Day 60 – Morristown to Washington – 50.3 miles
I had a dream last night that I had missed one of the stages and got thrown out of the race. I was trying to convince Laure that I could just catch up and run two of the stages on the same day but she was not having it. For some reason this conversation took place in Leicester. Anyway, I woke up a little relieved to find that I was still in the race and now on day 60.
In the morning Peter said that after today there are 10 stages, but the last one does not count and the 26.2 mile stage (67) does not count either so really it’s only 8 days left. Wow, 8 days left sounds much better, that’s only a week. I’m not counting my McNuggets yet but that seems really close.
Bando had a screamer yesterday. I said to him in the morning to slow down but he said “No, today I go faster, yesterday was the first day since day one with no pain”. Alex told me that Bando had been praying to every God that exists (sic) for just one day without any pain and he seemed to get that yesterday. I think he got that today too as he flew off with Rainer at the start.
We were a bit concerned about Alex who was not at the start today. He had an alarm malfunction and ended up coming 30 minutes late.
Today was an exciting one, 3 states. The milestones were 20 miles – West Virginia, 26 miles – McDonalds and 35 miles – Pennsylvania. I was expecting more of the same as yesterday which profile wise was the case but scenery wise was not. The hills were still there but instead of being off the beating track we were passing through town after town.
There was an incredible fog as the sun came up, reducing visibility to around 30 meters. It felt quite nice just to run through some towns where people were getting up to go to work in the foggy morning like I could have been running to work myself.
The miles were slow going but with the hills and intersections I was not too worried. It would be nice to get this finished under 12 to have a bit of time at the end. I ran together with Koshita for the first half and he slowed to take lots of pictures of everything. A game I like to play sometimes is “what would Koshita take a photo of?” While I am running I imagine I have a camera and that I am Koshita taking millions of photos. I don’t know how he is going to make cut-offs now we are seeing much more stuff.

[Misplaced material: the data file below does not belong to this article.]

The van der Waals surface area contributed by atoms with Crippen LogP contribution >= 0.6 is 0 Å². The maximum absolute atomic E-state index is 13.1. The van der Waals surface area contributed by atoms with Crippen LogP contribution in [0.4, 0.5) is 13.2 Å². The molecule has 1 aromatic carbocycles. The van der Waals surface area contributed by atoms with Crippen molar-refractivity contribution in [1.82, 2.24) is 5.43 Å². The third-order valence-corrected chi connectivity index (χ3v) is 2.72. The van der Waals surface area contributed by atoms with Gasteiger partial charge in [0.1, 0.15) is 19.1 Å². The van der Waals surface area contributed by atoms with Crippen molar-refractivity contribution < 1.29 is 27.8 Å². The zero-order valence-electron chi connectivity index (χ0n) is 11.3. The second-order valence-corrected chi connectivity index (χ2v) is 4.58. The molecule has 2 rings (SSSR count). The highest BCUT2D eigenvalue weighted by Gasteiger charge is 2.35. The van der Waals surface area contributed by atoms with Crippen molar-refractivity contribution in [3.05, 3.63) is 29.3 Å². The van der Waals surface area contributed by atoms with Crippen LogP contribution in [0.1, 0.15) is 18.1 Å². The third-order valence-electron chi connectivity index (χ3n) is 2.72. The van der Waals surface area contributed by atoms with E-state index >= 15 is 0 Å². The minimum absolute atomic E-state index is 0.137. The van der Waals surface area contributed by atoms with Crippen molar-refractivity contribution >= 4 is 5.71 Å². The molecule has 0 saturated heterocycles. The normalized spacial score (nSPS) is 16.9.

West Virginia looked interesting from the start, a town called Wheeling and some huge bridges over a river. It all looked very industrial age with steel bridges. It looked really cool. Soon after there was a McDonalds (Big mac and smoothie) and then we started a long long slog uphill.
It was not that steep but anything that increases the effort you need is frustrating, particularly when all out effort still results in you going very slow. I ran most of it, getting more knackered and thirsty and just frustrated with how slowly everything was going. There were some busy sections of road where I’d get annoyed by a lorry breaking my rhythm and making me go to the side (not their fault, the road was narrow).
I saw my first live snake , quite a big black one that made me jump and he went the other way and slithered pretty quickly up an embankment. I was amazed at it’s speed and wondered whether I could have out run it if it decided to go for me. This occupied my mind for a while after.
Near the top of the long incline was the state line into Pennsylvania and with almost every mile now comes a historical marker sign describing some fort or house or refuge that helped protect the settlers from the Indians.
The last few miles were just up and down and up and down, too steep to really do anything with either. I felt my relaxation time at the end slip away as I slogged up a significant slope and then limped down the other side. This is what the next week is going to look like. I finished in 12.40, south of my “4mph” slowest ideal pace but at no point did I really hurt or suffer, it was just frustration really.
But then again, there is only a week left : )